Is Farwell guilty of a concept that arouse seventy years after his death? I don't think so. That's not what I heard in this music. My recommendation -- listen first, then decide. But do listen.

Arthur Farwell: America's Neglected Composer
Songs, choral, and piano works
William Sharp, baritone; Emanuele Arciuli, piano
Dakota String Quartet

Tuesday, January 25, 2022

Leila Schayegh completes LeClair violin concerto series

This completes Leila Schayegh's traversal of Jean-Marie Leclair concertos. This release completes the set of Op. 7 and Op. 10 violin concertos. 

LeClair was one of the premier violinists of the early 1700s. He's credited with founding the French school of violin-playing. 

Bottom line: LeClair was a monster player -- and he expected anyone performing his concertos to be the same! As with the other two volumes, Leila Schayegh rises to the challenge.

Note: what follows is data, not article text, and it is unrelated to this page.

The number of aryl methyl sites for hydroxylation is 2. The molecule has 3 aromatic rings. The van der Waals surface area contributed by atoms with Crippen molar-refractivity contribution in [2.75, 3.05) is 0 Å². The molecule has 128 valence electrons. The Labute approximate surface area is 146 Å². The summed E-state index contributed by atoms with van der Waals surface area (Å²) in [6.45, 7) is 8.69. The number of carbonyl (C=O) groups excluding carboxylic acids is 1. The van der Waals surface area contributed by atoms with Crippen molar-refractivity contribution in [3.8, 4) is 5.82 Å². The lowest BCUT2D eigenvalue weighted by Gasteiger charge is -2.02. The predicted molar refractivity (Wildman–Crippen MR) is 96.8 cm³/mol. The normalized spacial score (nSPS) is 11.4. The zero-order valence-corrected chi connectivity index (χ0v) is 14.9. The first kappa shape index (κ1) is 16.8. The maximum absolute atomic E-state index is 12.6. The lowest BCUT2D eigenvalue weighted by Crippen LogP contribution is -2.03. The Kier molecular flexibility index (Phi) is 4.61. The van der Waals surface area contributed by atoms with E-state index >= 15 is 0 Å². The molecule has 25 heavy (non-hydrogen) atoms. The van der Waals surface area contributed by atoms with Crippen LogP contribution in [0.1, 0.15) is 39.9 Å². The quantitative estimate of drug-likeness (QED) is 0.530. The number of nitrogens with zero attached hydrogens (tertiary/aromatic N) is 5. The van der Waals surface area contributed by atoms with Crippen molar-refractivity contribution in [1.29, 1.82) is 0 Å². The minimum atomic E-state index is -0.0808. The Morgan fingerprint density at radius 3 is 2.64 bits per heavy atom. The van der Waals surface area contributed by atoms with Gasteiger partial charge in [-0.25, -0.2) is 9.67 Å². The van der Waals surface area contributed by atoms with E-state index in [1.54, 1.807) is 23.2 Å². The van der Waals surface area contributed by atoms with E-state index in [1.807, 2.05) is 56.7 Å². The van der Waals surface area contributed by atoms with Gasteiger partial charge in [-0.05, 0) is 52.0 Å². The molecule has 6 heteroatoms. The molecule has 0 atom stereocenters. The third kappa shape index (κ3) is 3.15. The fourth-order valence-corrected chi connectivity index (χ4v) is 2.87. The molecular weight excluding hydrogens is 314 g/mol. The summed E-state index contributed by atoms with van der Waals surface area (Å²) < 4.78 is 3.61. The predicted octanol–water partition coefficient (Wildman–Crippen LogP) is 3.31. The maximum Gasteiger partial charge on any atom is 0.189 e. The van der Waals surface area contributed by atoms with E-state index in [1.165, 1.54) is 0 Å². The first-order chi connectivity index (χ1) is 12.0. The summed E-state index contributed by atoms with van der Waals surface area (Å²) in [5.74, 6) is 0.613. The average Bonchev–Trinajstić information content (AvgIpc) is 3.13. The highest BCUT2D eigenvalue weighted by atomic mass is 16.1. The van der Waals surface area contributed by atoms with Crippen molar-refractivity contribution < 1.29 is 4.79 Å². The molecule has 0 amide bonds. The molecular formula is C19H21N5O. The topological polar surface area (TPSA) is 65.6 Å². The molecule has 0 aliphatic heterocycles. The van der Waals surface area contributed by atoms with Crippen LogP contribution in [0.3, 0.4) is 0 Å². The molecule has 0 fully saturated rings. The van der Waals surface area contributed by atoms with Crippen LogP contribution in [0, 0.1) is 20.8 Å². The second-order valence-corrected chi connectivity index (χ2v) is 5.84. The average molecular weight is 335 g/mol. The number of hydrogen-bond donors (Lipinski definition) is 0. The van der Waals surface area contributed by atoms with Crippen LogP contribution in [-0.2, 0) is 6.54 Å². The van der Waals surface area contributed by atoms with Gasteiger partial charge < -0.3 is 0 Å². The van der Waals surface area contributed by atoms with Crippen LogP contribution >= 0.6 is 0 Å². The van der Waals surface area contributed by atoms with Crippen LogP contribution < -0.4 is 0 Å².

She plays with a beautiful tone throughout. Her execution of harmonics is particularly fine. Schayegh has the dexterity -- and accuracy -- LeClair's music demands. 

These concertos are full of Leclair's technical innovation. But Schayegh keeps them in perspective. The goal of Schayegh and La Cetra Barockorchester is to make music. The technical fireworks are kept subordinate to the arc of the melody.

I really like the performances captured in this series. There are other versions of this material available. But these recordings are the ones that most appeal to me. 

Jean-Marie Leclair: Concerti per Violino, Vol. 3
Opp. 7 & 10 - Nos. 4 & 5
Leila Schayegh, violin
La Cetra Barockorchester

Monday, January 24, 2022

Franz Dimler Clarinet Concertos close to Mozart

Franz Anton Dimler was a talented guy. He was hired as a French horn player at Mannheim in 1767. In 1778 he joined the Munich court as a double bass player. 

And all the while he composed: symphonies, concertos, quartets, and operettas. After his death in 1827, Dimler's music lapsed into obscurity.